In Ancient Rome. people decorated their homes with greenery and the usual order of the year was suspended and grudges and quarrels forgotten. Wars were interrupted or temporarily set aside. and merriment of all kinds prevailed. These sentiments are very similar to the cheer promoted in the greeting of today's Christmas cards.

Yule logs were traditionally burnt during the winter festival and the ashes and embers were kept for good luck for the following year. It was a very bad omen if the Yuletide embers were touched by either a flat-footed woman or a cross eyed man. The Evil Eye is well documented in occult culture. Keeping Christmas cake or the remains of the Yule Log under the bed was also thought to help get rid of chilblains.

An old English saying was "If you do not give a new pair of shoes to a poor person at least once in your lifetime, you will go barefoot in the next world." This belief may be the reason why Christmas gifts were exchanged by the middle classes so as to avoid poverty. In any event many people gave presents to the poor and miniature shoes became popular gifts for good luck from the 18th century onwards. One reason why miniature shoe was given instead of the real thing might be because superstitious people believe if you give a friend a new pair of shoes then they were sure to walk away from you. Wearing new shoes on Christmas Day was also thought, by many, to bring bad luck.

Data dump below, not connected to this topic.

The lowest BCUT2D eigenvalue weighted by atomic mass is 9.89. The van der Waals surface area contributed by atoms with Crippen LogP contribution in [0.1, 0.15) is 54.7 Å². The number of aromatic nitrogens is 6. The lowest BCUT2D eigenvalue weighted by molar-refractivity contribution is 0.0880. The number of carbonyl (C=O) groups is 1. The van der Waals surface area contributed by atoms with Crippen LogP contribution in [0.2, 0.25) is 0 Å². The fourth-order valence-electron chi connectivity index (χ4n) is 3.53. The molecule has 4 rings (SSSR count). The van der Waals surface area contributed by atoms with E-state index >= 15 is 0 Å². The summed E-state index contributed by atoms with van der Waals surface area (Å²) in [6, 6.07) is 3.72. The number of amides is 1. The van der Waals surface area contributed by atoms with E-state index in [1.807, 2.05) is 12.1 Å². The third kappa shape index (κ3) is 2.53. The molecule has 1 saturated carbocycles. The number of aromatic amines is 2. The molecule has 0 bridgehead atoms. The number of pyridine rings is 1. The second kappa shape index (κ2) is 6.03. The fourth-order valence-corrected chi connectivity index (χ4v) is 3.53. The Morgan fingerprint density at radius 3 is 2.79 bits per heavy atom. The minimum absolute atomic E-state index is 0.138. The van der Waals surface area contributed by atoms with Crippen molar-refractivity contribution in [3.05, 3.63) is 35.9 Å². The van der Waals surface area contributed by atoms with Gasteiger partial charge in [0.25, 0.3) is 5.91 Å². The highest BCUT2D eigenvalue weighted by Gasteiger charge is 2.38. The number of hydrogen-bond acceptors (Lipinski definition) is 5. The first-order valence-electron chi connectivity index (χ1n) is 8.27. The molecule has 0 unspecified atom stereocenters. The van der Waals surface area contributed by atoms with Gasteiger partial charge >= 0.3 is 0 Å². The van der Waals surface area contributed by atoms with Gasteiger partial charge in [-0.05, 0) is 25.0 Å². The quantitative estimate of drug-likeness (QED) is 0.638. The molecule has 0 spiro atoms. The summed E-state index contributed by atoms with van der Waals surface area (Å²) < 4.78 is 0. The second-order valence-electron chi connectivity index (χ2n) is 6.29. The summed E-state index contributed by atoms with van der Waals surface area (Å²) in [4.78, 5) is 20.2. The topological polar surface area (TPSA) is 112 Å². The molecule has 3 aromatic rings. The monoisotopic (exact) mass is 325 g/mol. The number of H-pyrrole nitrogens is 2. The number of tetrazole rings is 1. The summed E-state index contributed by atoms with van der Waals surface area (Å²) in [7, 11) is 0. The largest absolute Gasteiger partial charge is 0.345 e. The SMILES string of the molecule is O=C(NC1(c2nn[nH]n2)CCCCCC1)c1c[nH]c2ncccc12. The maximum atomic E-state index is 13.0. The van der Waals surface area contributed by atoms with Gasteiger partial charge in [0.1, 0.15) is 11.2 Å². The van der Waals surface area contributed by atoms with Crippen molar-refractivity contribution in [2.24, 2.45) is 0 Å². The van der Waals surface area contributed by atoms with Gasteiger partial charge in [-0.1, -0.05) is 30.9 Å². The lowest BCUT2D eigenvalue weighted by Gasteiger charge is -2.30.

The traditional Greece custom of burning old shoes during the Christmas season to prevent misfortunes in the coming year shares a rationale with the belief the shoe contains the spirit of the wearer and foul smells repel evil. It was not uncommon to inhale the flames of burning shoes in the belief it would cure respiratory conditions. However, this is not recommended today as shoes contain so many synthetic polymers potentially hazardous to health, when ignited.

(Video Courtesy: Eduardo Robles by Youtube Channel)